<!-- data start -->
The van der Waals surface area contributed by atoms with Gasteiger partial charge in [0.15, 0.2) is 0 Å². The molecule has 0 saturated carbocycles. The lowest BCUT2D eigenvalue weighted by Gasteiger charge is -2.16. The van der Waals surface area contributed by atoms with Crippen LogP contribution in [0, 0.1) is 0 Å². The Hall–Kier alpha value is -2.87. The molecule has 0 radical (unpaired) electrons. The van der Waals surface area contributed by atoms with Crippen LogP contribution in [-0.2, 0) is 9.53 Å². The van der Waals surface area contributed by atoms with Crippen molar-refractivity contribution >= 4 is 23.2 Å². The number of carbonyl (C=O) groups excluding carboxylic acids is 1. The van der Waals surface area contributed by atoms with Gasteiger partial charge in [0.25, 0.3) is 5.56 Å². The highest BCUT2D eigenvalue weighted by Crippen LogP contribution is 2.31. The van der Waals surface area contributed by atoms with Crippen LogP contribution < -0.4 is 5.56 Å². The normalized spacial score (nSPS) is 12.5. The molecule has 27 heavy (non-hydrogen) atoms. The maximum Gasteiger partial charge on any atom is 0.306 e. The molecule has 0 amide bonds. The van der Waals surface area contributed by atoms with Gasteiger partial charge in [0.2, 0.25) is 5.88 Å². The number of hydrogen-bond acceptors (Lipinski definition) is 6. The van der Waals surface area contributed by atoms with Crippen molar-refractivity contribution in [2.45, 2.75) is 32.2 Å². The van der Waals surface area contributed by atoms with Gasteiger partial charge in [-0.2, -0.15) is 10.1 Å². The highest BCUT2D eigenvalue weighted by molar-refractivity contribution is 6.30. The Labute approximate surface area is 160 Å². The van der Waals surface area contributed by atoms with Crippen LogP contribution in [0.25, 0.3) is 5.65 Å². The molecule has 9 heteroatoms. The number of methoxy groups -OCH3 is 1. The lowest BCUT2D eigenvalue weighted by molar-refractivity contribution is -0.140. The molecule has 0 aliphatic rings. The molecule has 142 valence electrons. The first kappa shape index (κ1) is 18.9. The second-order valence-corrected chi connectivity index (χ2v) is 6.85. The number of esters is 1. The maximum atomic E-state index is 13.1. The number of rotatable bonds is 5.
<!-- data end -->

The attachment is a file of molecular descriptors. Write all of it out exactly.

The van der Waals surface area contributed by atoms with Gasteiger partial charge in [0.15, 0.2) is 0 Å². The molecule has 0 saturated carbocycles. The lowest BCUT2D eigenvalue weighted by Gasteiger charge is -2.16. The van der Waals surface area contributed by atoms with Crippen LogP contribution in [0, 0.1) is 0 Å². The Hall–Kier alpha value is -2.87. The molecule has 0 radical (unpaired) electrons. The van der Waals surface area contributed by atoms with Crippen LogP contribution in [-0.2, 0) is 9.53 Å². The van der Waals surface area contributed by atoms with Crippen molar-refractivity contribution >= 4 is 23.2 Å². The number of carbonyl (C=O) groups excluding carboxylic acids is 1. The van der Waals surface area contributed by atoms with Gasteiger partial charge in [0.25, 0.3) is 5.56 Å². The highest BCUT2D eigenvalue weighted by Crippen LogP contribution is 2.31. The van der Waals surface area contributed by atoms with Crippen LogP contribution < -0.4 is 5.56 Å². The normalized spacial score (nSPS) is 12.5. The molecule has 27 heavy (non-hydrogen) atoms. The maximum Gasteiger partial charge on any atom is 0.306 e. The molecule has 0 amide bonds. The van der Waals surface area contributed by atoms with Gasteiger partial charge in [0.2, 0.25) is 5.88 Å². The number of hydrogen-bond acceptors (Lipinski definition) is 6. The van der Waals surface area contributed by atoms with Crippen molar-refractivity contribution in [2.45, 2.75) is 32.2 Å². The van der Waals surface area contributed by atoms with Gasteiger partial charge in [-0.2, -0.15) is 10.1 Å². The highest BCUT2D eigenvalue weighted by molar-refractivity contribution is 6.30. The Labute approximate surface area is 160 Å². The van der Waals surface area contributed by atoms with Crippen LogP contribution in [0.25, 0.3) is 5.65 Å². The molecule has 9 heteroatoms. The number of methoxy groups -OCH3 is 1. The lowest BCUT2D eigenvalue weighted by molar-refractivity contribution is -0.140. The molecule has 0 aliphatic rings. The molecule has 142 valence electrons. The first kappa shape index (κ1) is 18.9. The second-order valence-corrected chi connectivity index (χ2v) is 6.85. The number of esters is 1. The maximum atomic E-state index is 13.1. The number of rotatable bonds is 5.